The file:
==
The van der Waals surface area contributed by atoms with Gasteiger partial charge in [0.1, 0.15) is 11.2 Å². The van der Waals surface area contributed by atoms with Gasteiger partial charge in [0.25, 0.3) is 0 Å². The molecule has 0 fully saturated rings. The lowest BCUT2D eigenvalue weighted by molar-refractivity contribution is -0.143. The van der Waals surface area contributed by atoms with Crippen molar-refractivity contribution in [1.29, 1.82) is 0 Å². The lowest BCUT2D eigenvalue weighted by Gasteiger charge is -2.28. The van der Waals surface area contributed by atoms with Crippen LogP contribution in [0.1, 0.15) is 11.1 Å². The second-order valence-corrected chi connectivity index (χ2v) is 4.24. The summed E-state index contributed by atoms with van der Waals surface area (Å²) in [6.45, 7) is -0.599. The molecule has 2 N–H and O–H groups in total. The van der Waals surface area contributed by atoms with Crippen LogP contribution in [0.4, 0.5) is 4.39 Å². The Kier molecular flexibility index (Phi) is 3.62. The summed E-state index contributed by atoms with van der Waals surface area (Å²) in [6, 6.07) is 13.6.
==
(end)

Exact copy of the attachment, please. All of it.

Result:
The van der Waals surface area contributed by atoms with Gasteiger partial charge in [0.1, 0.15) is 11.2 Å². The van der Waals surface area contributed by atoms with Gasteiger partial charge in [0.25, 0.3) is 0 Å². The molecule has 0 fully saturated rings. The lowest BCUT2D eigenvalue weighted by molar-refractivity contribution is -0.143. The van der Waals surface area contributed by atoms with Crippen molar-refractivity contribution in [1.29, 1.82) is 0 Å². The lowest BCUT2D eigenvalue weighted by Gasteiger charge is -2.28. The van der Waals surface area contributed by atoms with Crippen LogP contribution in [0.1, 0.15) is 11.1 Å². The second-order valence-corrected chi connectivity index (χ2v) is 4.24. The summed E-state index contributed by atoms with van der Waals surface area (Å²) in [6.45, 7) is -0.599. The molecule has 2 N–H and O–H groups in total. The van der Waals surface area contributed by atoms with Crippen LogP contribution in [0.4, 0.5) is 4.39 Å². The Kier molecular flexibility index (Phi) is 3.62. The summed E-state index contributed by atoms with van der Waals surface area (Å²) in [6, 6.07) is 13.6.